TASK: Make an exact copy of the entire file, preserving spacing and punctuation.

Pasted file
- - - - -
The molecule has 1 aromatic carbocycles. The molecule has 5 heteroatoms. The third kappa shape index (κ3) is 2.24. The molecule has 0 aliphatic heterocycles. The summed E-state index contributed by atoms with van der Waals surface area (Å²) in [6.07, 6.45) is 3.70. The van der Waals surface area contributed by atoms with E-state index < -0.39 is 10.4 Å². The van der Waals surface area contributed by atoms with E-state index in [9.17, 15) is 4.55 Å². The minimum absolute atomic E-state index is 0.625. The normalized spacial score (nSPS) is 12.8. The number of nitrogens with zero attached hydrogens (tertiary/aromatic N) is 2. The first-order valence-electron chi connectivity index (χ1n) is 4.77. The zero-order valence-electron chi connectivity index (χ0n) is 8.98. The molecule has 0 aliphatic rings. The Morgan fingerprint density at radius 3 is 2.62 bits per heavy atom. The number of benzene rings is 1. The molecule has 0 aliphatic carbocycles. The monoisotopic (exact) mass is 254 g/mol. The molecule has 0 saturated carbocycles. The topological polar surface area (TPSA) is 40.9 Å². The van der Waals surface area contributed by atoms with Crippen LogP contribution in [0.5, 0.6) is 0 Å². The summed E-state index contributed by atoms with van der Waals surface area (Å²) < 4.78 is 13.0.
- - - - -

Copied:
The molecule has 1 aromatic carbocycles. The molecule has 5 heteroatoms. The third kappa shape index (κ3) is 2.24. The molecule has 0 aliphatic heterocycles. The summed E-state index contributed by atoms with van der Waals surface area (Å²) in [6.07, 6.45) is 3.70. The van der Waals surface area contributed by atoms with E-state index < -0.39 is 10.4 Å². The van der Waals surface area contributed by atoms with E-state index in [9.17, 15) is 4.55 Å². The minimum absolute atomic E-state index is 0.625. The normalized spacial score (nSPS) is 12.8. The number of nitrogens with zero attached hydrogens (tertiary/aromatic N) is 2. The first-order valence-electron chi connectivity index (χ1n) is 4.77. The zero-order valence-electron chi connectivity index (χ0n) is 8.98. The molecule has 0 aliphatic rings. The Morgan fingerprint density at radius 3 is 2.62 bits per heavy atom. The number of benzene rings is 1. The molecule has 0 aliphatic carbocycles. The monoisotopic (exact) mass is 254 g/mol. The molecule has 0 saturated carbocycles. The topological polar surface area (TPSA) is 40.9 Å². The van der Waals surface area contributed by atoms with Crippen LogP contribution in [0.5, 0.6) is 0 Å². The summed E-state index contributed by atoms with van der Waals surface area (Å²) < 4.78 is 13.0.